Early in the morning of June 5, 2002, 14-year-old Elizabeth Smart and her 9-year-old sister, Mary Katherine, were awoken by the sound of a break in at their Salt Lake City, Utah, home.
Mary Katherine pretended to be asleep while a man abducted her older sister. Later, she would give police an inaccurate description of the kidnapper. Mary Katherine left her room to tell her parents what had happened but saw the kidnapper and Elizabeth outside her brother’s bedroom and quickly retreated, hiding in her room for hours before finally venturing out and explaining to her parents that Elizabeth had been kidnapped.
At first, Ed and Lois Smart thought Mary Katherine simply had a nightmare. But they soon realized she was telling the truth when they discovered a window screen cut open. The next day, the parents made a public plea for their daughter’s safe return.
As the story gained national attention, a search effort with thousands of volunteers as well as search dogs and aerial surveillance was launched. Meanwhile, police struggled to find Elizabeth, since Mary Katherine didn’t see much and little forensic evidence was found at the scene.
Mary Katherine had told police that a white man, about 30 or 40-years old and wearing light-colored clothes and a golf hat, had abducted her sister. It later turned out that the abductor was 48-years old and wore black clothes with no golf hat.
Police looked into hundreds of potential suspects, but a break in the case didn’t come until four months later in October. Mary Katherine suddenly connected the voice she had heard the night Elizabeth was taken to that of an unemployed man who had worked on the family’s roof and raked leaves.
Nearly a year before Elizabeth was kidnapped, she and her mother had seen a man panhandling in downtown Salt Lake City, The Salt Lake Tribune reported. Lois Smart gave the man $5 and offered to pay him to work on her family’s home. The man said his name was “Immanuel” and accepted one day of work at the Smart home.
Police, however, were skeptical of Mary Katherine’s sudden realization because it had been so long since “Immanuel” had worked on the Smart home and because he had only worked there briefly. The Smarts hired a sketch artist to create a composite of “Immanuel’s” face based on family descriptions of the man they had hired. This sketch was featured on “America’s Most Wanted” and “Larry King Live,” where it was recognized by relatives of a man named Brian David Mitchell.
On March 12, 2003, nine months after Elizabeth had been abducted from her home, two different couples who had seen Mitchell’s photo on the news reported seeing him in Sandy, Utah, along with a woman and a girl wearing a gray wig, veil, and sunglasses. Police immediately traveled to the location and questioned the man, realizing that it was Elizabeth under the veil.
Mitchell was arrested along with his wife, Wanda Barzee, both of whom had children of their own and had been accused of abuse. Both were also active in the Church of Jesus Christ of Latter-day Saints, though they didn’t follow all of the church’s teachings.
Elizabeth would later describe her kidnapping and captivity, saying that Mitchell took her into an encampment in the woods outside Salt Lake City after abducting her from her home. During testimony at Mitchell’s trial, Smart said that Barzee told her to remove her pajamas and change into a robe, and when she refused, threatened to have Mitchell come in and rip her clothes off. Smart complied.
“I put the robe on … he came and performed a ceremony, which was to marry me to him. After that, he proceeded to rape me,” Smart testified, according to People.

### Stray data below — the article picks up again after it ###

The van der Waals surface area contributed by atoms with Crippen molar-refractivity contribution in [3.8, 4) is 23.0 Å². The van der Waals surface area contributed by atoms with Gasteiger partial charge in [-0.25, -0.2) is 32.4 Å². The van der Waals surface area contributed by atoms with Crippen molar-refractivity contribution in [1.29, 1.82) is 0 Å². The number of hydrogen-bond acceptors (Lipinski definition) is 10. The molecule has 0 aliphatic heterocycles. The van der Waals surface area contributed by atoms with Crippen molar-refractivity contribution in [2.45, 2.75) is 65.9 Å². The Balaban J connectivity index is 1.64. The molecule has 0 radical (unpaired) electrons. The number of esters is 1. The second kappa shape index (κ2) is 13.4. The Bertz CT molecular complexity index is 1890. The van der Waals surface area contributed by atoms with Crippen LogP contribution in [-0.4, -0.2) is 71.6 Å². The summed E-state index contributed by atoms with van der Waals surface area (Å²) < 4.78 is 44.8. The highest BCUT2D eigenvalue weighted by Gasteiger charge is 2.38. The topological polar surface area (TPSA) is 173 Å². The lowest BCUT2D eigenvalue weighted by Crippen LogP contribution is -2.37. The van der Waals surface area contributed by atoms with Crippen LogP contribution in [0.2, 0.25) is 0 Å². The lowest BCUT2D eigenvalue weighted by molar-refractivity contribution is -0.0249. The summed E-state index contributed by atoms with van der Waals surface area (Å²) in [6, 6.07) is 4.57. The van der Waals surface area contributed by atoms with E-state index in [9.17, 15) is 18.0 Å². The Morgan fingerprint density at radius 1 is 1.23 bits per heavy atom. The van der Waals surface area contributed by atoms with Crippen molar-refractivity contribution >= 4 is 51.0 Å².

Elizabeth said that Mitchell, a self-described prophet, “used religion to get what he wanted,” which was sex. She said that Mitchell gave her drugs and alcohol to lower her resistance to his regular sexual advances and once even made Elizabeth lay in her own vomit all night after she became sick from too much alcohol.
To keep her from escaping, Mitchell tethered Elizabeth to a tree using a metal cable, but he and Barzee would also take her out in public with her face concealed. They took her to a public library to research places to move, to the grocery store, and even to a party, with Mitchell claiming she was his daughter and called her Augustine Marshall.
Three months after kidnapping Elizabeth, Mitchell and Barzee moved to San Diego County, California, where they repeatedly moved to different encampments. In February 2003, eight months after her kidnapping, Elizabeth was able to convince Mitchell to move them back to Salt Lake City by claiming that God wanted them to return there, according to The New Yorker. It was a month later when Elizabeth was rescued.
On July 26, 2005, Mitchell was found incompetent to stand trial and was confined to Utah State Hospital, with a psychologist for the defense concluding that Mitchell’s religious beliefs stretched into delusions.
On November 17, 2009, Barzee pleaded guilty to her role in Elizabeth’s abduction, telling Smart in court that she was “so sorry” for “all the pain and suffering I caused you and your family,” ABC News reported at the time. “It is my hope you will be able to find it in your heart and forgive me.”
Barzee was sentenced to 15 years in a federal prison for the kidnapping and sexual assault of Elizabeth Smart. She was also sentenced to 15 years for the attempted kidnapping of Elizabeth’s cousin, with the sentences to run concurrently.
Nearly four months after Barzee admitted to her crimes, Mitchell was deemed competent for trial and was found guilty for kidnapping and unlawful transportation of a minor across state lines for sexual activity. He was sentenced to life in prison.
Elizabeth has since authored a memoir about her experience and has become an advocate for victims. She was married in 2012 and has three children.